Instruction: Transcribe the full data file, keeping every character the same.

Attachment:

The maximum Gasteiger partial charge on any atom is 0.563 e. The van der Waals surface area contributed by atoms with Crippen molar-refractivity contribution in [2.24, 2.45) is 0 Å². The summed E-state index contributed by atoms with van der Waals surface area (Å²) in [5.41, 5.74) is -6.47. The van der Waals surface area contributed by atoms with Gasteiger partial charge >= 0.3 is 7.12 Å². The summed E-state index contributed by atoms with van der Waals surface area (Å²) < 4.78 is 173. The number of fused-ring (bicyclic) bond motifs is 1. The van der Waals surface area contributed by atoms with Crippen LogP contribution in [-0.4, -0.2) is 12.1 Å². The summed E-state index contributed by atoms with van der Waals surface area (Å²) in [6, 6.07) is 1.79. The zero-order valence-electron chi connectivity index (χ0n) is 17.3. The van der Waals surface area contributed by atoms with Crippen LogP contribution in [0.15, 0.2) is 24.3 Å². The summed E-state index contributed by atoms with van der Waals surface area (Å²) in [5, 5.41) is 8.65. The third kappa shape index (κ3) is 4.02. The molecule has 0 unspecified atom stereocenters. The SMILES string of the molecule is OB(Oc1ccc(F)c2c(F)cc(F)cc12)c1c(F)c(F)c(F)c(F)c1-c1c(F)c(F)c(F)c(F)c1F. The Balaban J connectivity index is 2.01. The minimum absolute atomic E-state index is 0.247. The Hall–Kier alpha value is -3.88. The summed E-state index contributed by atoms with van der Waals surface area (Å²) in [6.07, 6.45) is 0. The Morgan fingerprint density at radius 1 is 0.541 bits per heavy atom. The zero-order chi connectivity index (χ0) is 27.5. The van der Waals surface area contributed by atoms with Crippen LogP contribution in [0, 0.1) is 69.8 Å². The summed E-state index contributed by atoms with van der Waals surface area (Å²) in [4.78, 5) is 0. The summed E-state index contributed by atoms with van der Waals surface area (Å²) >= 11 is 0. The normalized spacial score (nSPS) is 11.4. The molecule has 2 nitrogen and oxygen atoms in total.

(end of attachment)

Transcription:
The maximum Gasteiger partial charge on any atom is 0.563 e. The van der Waals surface area contributed by atoms with Crippen molar-refractivity contribution in [2.24, 2.45) is 0 Å². The summed E-state index contributed by atoms with van der Waals surface area (Å²) in [5.41, 5.74) is -6.47. The van der Waals surface area contributed by atoms with Gasteiger partial charge >= 0.3 is 7.12 Å². The summed E-state index contributed by atoms with van der Waals surface area (Å²) < 4.78 is 173. The number of fused-ring (bicyclic) bond motifs is 1. The van der Waals surface area contributed by atoms with Crippen LogP contribution in [-0.4, -0.2) is 12.1 Å². The summed E-state index contributed by atoms with van der Waals surface area (Å²) in [6, 6.07) is 1.79. The zero-order valence-electron chi connectivity index (χ0n) is 17.3. The van der Waals surface area contributed by atoms with Crippen LogP contribution in [0.15, 0.2) is 24.3 Å². The summed E-state index contributed by atoms with van der Waals surface area (Å²) in [5, 5.41) is 8.65. The third kappa shape index (κ3) is 4.02. The molecule has 0 unspecified atom stereocenters. The SMILES string of the molecule is OB(Oc1ccc(F)c2c(F)cc(F)cc12)c1c(F)c(F)c(F)c(F)c1-c1c(F)c(F)c(F)c(F)c1F. The Balaban J connectivity index is 2.01. The minimum absolute atomic E-state index is 0.247. The Hall–Kier alpha value is -3.88. The summed E-state index contributed by atoms with van der Waals surface area (Å²) in [6.07, 6.45) is 0. The Morgan fingerprint density at radius 1 is 0.541 bits per heavy atom. The zero-order chi connectivity index (χ0) is 27.5. The van der Waals surface area contributed by atoms with Crippen LogP contribution in [0, 0.1) is 69.8 Å². The summed E-state index contributed by atoms with van der Waals surface area (Å²) in [4.78, 5) is 0. The summed E-state index contributed by atoms with van der Waals surface area (Å²) >= 11 is 0. The normalized spacial score (nSPS) is 11.4. The molecule has 2 nitrogen and oxygen atoms in total.